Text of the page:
paper, who will not say that the House of Commons will abandon its duty, if it does not take the earliest opportunity of offering its advice to the Crown on this subject.

Lord Castlereagh.-It is not out of the course of parliamentary usage, to bring forward a motion for the discussion of this Treaty, in the shape in which the right hon. gentleman finds it; and Parliament may, if it thinks proper, give its advice to the Crown, on the supposition of the Crown being on the point of entering into any engagement which it may consider injurious to the interests of the country. What I mean to say is this, that it would be improper in me to bring the document

not be guilty of such indiscretion, as to suffer the noble lord to proceed until he has plunged the country into a situation without remedy-when he will come before us with the whole weight of his responsibility, and which responsibility, I hope, the House will make him feel is not a mere parliamentary term, but a word of real weight; and that after talking of it, and vapouring about it for years, the time is now come when we shall turn the name into the thing, and make him feel what it really is. Under these circumstances, my proper course is, in a constitutional and parliamentary manner, to prevent the supplies from being granted, till I know the situation in which the country is.

before Parliament in the unratified shape in which it is, and when it is not binding on those Powers who are the parties to it. This would be taking the sense of Parliament on a step which could not come properly before it, in relief of our own responsibility. His Majesty's ministers, however, take a more correct and constitutional line. We have obtained the sanction of Parliament for the adoption of precautionary measures, but no sanction for any other measures: and for these we rest on our own responsibility. But it will be allow ed that it is always competent to the ministers of the Crown to advise war if they think proper, subject to their own responsibility. His Majesty's ministers would be acting in a most unconstitutional, and not only in an unconstitutional, but a pusillanimous manner, if they endeavoured to extort from Parliament in an imperfect state of information, a sanction for those measures which they might ultimately adopt. But if any honourable member conceives that advice ought to be given to the Crown, not to act in a manner which he conceives is likely to compromise the country, and lead to measures injurious to our own interest and the general interest of Europe, it is certainly competent to such hon. gentleman to raise the question in the House, and to bring it under discussion. But it is not competent to his Majesty's ministers to take the initiative of bringing it before Parliament, and of taking the sense of Parliament on imperfect information.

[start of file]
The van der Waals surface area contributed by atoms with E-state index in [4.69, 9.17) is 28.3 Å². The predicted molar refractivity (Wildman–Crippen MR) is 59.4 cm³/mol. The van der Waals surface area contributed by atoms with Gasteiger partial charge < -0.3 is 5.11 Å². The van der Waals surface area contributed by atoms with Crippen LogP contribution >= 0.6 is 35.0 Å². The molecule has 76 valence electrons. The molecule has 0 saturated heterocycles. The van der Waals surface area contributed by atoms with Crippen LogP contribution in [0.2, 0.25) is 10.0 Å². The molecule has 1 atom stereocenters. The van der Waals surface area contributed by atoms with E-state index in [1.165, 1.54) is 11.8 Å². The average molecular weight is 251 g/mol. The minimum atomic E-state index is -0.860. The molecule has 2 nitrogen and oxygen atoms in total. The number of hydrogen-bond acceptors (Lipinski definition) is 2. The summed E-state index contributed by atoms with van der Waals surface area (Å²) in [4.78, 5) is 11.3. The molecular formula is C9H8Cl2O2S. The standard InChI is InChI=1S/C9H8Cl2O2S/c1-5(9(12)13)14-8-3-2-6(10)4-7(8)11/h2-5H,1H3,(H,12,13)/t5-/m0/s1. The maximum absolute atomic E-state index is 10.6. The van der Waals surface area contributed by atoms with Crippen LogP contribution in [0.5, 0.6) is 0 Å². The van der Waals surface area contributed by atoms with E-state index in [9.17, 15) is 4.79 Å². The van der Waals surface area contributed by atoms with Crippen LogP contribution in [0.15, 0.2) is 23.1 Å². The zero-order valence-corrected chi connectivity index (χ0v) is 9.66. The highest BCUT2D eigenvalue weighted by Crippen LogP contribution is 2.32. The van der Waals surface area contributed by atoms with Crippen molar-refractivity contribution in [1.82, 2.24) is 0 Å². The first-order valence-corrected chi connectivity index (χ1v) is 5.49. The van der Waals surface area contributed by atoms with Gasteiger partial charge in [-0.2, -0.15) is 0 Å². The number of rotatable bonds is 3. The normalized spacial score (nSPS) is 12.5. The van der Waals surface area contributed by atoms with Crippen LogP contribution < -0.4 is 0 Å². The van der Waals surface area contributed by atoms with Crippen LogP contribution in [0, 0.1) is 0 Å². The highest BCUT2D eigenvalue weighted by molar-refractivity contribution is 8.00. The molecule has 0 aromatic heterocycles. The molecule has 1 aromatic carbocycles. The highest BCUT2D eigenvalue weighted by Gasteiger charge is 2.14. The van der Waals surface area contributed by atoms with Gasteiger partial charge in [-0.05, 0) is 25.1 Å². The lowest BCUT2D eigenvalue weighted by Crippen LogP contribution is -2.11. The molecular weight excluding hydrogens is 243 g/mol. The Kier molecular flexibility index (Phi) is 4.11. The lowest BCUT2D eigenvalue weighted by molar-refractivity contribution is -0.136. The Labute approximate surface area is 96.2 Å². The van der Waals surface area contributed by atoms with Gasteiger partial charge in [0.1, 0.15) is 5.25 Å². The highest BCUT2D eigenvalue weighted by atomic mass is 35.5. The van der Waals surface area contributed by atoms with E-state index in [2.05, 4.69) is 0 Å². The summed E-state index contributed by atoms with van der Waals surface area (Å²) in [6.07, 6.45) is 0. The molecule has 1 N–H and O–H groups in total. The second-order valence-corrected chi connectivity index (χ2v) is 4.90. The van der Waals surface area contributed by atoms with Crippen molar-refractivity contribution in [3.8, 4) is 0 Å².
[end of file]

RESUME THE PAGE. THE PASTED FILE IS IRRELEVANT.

Mr. Whitbread. The noble lord has used a new word, which he seems to have borrowed from Congress; for I do not recollect to have ever heard the word initiative' made use of in this House before. If he will not take the initiative, as he is pleased to call it, in this measure; in the choice of difficulties to which we are reduced from that circumstance, knowing, as we do, the deep plunge made by his Majesty's Government towards war, without the question being regularly before it, the House must pause before it grants any further supply for what are called defensive preparations, when it knows that the Government will convert those measures of defence into measures of offence-and into a war which will be prosecuted not only in the most disgraceful, but the most hopeless manner. My duty calls on me to propose an adjourn ment of the House, till the noble lord is able to come before us with the terms of this Treaty; and I hope Parliament will